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Wednesday, April 5, 2023

How desalination plants contribute to global warming and solutions to address them?

How desalination plants contribute to global warming and solutions to address them? I posted the following article in my blog in 2014. We are now addressing this problem by setting one the largest integrated membrane-based sea water desalination plants in India using renewable power without using oil and gas. Highly contaminated and concentrated effluent discharge from existing and operating desalination plants around the world have greatly contributed to global warming according to world’s leading research institutions in marine science and oceanography. The ocean’s circulation which acts as conveyor belt distributes the increasing salinity and temperature of the sea across the globe. Several companies are researching on solutions to address the above problem and to achieve a Zero Liquid Discharge (ZLD) concept. Concepts such as FO (forward osmosis), OARO (osmosis assisted RO), NF pre-treatment with EDR, recovery of minerals such as Potassium chloride, Magnesium chloride (a precursor for extraction of Magnesium metal), Lithium chloride, Bromine etc. Theoretically all these solutions are encouraging but when to come to practise there are several hurdles to get over. Currently the most popular SWRO process is to recover 40% fresh water from seawater and discharge the balance 60% with twice its salinity and contaminated chemical are discharged in the sea. Such practice is going on since sixties when RO membranes were introduced. SWRO is an energy intensive process along with thermal evaporation they contribute to a great amount of green house gases. Despite several improvements in energy conservation in membrane processes the emissions of GHG was never addressed till date. Meanwhile several large-scale desalination plants are planned and implemented to overcome severe shortage of fresh water especially in African countries and pacific island and many arid regions of the world. We in CEWT are introducing CAPZ (clean water at affordable price with zero discharge) desalination a proprietary technology that not only achieve the highest recovery of fresh water from sea water but also generates simultaneously a highly value added ultrapure saturated Sodium chloride brine that serves as feed stock for chloralkaline industries substituting ‘solar evaporated salt’ as a source of Sodium. The pure saturated Sodium chloride brine is the feedstock to produce Caustic soda using membrane electrolysis as well as to produce Soda ash using Solvay process. Modern chloralkaline plants are very large in scales of operation which requires large quantities of solar salts. Due to climate change and unseasonal monsoon rains that have severely affected the solar salt production world-wide leaving a large gap between demand and supply. It has sharply increased the price of solar salt in the international market. Bulk of the solar salt is also used in ‘de-icing’ road due to severe snow in the industrialised countries. CAPZ desalination can recover up to 72% fresh water as well as 4.70% saturated sodium chloride brine simultaneously. Directly from seawater. Our current proposed plant in India will produce about 10,000 Mt of saturated Sodium chloride brine per day or 3150 Mt/day of high-quality salt along with 80,000 m3/day of fresh water from a seawater intake of 182,000 m3/day achieving zero liquid discharge (ZLD). We can also retrofit OARO system in our process to further increase water and salt production making it the most effective and economical and environmentally desalination technology in the world!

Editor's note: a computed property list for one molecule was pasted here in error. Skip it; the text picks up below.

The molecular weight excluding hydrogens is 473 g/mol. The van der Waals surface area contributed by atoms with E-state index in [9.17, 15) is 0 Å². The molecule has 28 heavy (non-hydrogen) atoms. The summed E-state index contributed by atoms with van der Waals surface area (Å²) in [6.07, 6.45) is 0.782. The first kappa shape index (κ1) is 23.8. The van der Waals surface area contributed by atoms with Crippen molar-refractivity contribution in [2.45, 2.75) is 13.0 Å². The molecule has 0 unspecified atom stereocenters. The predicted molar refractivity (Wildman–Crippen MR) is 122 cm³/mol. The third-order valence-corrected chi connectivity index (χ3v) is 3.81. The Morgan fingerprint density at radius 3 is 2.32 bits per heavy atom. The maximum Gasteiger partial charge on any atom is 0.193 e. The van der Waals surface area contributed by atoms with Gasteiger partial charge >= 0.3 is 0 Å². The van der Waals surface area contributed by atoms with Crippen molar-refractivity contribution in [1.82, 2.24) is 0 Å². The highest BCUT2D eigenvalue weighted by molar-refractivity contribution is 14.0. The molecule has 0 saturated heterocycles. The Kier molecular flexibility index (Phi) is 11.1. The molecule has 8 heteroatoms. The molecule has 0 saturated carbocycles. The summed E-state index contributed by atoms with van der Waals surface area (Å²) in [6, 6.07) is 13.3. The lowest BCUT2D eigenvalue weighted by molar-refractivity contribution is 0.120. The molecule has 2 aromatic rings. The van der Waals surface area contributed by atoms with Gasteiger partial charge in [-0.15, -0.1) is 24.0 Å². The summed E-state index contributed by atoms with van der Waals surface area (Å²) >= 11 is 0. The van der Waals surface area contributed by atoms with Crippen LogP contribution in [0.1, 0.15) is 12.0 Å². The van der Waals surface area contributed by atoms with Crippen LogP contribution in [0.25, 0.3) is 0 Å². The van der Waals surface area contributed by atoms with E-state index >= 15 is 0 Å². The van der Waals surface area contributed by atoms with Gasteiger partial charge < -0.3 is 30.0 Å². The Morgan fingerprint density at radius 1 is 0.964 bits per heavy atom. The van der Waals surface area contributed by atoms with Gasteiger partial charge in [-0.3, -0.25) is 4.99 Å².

1 comment:

Phillip Pascal Mathope said...

I am loving what I hear and seriously interested.It is a definite move away from " the conventional" way of approaching getting portable water for areas in Africa that suffer from scarcity of water.